The Motorola fuel cell measures one inch by less than one-tenth of an inch, and would last ten times longer than the standard lithium batteries now used, stated Christopher Dyer in The Chicago Tribune (10/25/99). Another two to five years of research and development are needed before the air breathing fuel cell is ready for the consumer. 

Fuel cells may still be the energy source of tomorrow, but that tomorrow is so close that the bus you ride today and the laptop you buy tomorrow may be powered by this clean energy. Fuel cells are one way that will let us all breathe easier.

Some Useful Sites
Natural Gas Vehicle Coalition, www.ngvc.org
Methanex (This site provides a good explanation of methanol.) www.methanex.com
U.S. Department of Energy, http://www.eere.energy.gov/
American Hydrogen Association, www.clean-air.org
Ballard Power Systems (A good description & graphics of the fuel cell.) www.ballard.com
Fuel Cells 2000 www.fuelcells.org

 

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Carbon Tax: Wolf in Sheep’s Clothing

The latest craze that even the government on all levels has realized brings popularity and kudos, is to go green. From civic to federal governments, this last year we’ve seen such buzz words as “eco, green, carbon tax and environment.”

Vancouver mayor Sam Sullivan has been championing his “eco-density” movement as we move closer to an election campaign. For the busy, unthinking or easily duped they hear the word “eco” and will go, Oh it must be good for us and the environment, so I’ll vote Sam. What does it really mean? It’s another word for condo, high-rise and sardine city. Eco-density, like the use of collateral damage to mean dead people, is just disguising the continual downgrading of our living spaces to smaller and smaller areas for higher prices. Oh, but they’ll put a little greenspace outside so that when you’re pressed up against the glass and staring down five stories, you can dream of a previous era where people gamboled in the grass.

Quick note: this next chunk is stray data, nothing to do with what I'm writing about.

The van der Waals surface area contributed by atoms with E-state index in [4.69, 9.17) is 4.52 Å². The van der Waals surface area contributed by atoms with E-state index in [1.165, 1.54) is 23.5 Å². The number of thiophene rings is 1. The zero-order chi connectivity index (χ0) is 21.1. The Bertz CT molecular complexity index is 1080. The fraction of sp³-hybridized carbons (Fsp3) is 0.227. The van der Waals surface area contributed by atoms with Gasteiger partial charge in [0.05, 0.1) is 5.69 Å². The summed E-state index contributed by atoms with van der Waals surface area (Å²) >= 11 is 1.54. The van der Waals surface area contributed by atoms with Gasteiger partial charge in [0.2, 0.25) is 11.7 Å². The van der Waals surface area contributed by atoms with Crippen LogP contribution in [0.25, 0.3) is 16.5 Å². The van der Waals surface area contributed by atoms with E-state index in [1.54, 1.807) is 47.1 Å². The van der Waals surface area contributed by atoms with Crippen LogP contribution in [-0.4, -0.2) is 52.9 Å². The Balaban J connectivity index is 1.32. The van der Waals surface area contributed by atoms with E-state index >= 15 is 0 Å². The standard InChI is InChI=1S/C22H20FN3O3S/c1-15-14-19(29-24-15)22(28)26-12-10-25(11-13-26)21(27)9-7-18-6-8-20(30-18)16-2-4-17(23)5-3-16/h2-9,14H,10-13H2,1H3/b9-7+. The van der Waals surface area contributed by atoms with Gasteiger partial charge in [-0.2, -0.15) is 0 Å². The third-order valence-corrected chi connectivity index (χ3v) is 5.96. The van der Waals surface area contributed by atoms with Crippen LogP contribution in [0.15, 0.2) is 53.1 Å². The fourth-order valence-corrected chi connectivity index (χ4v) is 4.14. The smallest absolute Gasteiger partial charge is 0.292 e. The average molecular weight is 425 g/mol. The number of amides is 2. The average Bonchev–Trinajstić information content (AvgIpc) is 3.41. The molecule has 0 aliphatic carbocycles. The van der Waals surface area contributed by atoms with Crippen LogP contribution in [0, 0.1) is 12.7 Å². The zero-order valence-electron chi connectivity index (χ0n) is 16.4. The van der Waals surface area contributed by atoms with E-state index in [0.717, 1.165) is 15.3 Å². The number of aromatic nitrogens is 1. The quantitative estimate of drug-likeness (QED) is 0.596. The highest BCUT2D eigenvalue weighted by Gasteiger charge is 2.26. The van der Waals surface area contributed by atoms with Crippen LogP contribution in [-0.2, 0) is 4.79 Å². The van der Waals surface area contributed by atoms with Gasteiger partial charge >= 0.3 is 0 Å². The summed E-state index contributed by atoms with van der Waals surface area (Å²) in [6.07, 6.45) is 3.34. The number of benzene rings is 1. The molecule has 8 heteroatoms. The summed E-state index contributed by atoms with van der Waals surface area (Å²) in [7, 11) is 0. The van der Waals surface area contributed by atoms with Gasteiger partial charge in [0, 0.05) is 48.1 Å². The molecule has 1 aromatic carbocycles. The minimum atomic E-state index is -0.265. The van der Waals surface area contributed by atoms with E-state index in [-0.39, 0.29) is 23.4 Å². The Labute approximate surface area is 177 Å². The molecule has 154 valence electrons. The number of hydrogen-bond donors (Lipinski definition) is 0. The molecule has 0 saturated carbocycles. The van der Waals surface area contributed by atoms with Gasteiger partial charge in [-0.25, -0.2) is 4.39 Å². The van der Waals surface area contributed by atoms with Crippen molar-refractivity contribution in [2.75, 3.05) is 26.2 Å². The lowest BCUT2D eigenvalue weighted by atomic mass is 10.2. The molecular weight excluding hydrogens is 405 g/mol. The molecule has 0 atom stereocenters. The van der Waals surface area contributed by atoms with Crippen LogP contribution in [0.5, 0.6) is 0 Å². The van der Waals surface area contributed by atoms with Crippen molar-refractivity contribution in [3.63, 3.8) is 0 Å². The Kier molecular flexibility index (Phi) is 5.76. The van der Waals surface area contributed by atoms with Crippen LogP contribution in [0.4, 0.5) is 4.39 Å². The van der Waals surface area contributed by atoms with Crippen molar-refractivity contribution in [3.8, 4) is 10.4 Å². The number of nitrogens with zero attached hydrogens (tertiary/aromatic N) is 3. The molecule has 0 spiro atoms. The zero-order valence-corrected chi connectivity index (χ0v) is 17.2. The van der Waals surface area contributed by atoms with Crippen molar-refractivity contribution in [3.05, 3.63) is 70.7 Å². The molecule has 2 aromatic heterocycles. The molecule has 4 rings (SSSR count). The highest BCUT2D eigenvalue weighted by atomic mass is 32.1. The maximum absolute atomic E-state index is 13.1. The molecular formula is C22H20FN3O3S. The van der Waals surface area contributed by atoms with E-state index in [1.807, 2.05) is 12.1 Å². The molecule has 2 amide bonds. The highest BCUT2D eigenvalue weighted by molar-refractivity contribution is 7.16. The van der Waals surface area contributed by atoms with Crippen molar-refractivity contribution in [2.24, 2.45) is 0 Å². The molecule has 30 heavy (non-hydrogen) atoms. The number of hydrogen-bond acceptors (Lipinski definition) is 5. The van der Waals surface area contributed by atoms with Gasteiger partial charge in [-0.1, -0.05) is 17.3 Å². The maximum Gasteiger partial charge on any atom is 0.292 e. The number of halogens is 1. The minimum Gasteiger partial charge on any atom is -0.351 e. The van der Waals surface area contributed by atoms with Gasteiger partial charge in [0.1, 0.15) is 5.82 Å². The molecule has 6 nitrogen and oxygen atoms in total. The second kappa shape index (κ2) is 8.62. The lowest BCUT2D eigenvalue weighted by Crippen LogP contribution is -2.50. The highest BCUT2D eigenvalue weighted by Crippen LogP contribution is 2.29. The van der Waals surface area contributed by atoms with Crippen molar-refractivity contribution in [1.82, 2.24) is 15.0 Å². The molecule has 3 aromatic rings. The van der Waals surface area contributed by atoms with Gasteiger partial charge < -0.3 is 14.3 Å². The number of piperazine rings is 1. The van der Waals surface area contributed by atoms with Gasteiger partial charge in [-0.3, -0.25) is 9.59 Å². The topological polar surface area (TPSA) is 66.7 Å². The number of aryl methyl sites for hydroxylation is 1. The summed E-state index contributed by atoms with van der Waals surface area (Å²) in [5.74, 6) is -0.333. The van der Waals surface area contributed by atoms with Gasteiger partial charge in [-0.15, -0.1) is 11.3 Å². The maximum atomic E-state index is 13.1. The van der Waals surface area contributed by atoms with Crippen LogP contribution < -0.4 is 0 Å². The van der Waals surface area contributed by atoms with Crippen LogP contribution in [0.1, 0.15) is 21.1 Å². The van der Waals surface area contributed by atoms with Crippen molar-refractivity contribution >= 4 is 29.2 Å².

The BC government, so good at tearing up contracts and firing hospital workers to the tune of saving money, cleanliness issues and losing lives, who started singing the song of saving our environment has just instituted the carbon tax, to take place July 1. Because, they parrot, it will make people use gas less and think of greener alternatives. Supposedly it will affect every use of fuel, including those who have to heat their homes this way. It will include gas, diesel and natural gas. Much better to let those little old people with their thinly insulated skin shudder away and wrap up in old blankets. Then the government can say, well look at them; aren’t they doing a great job.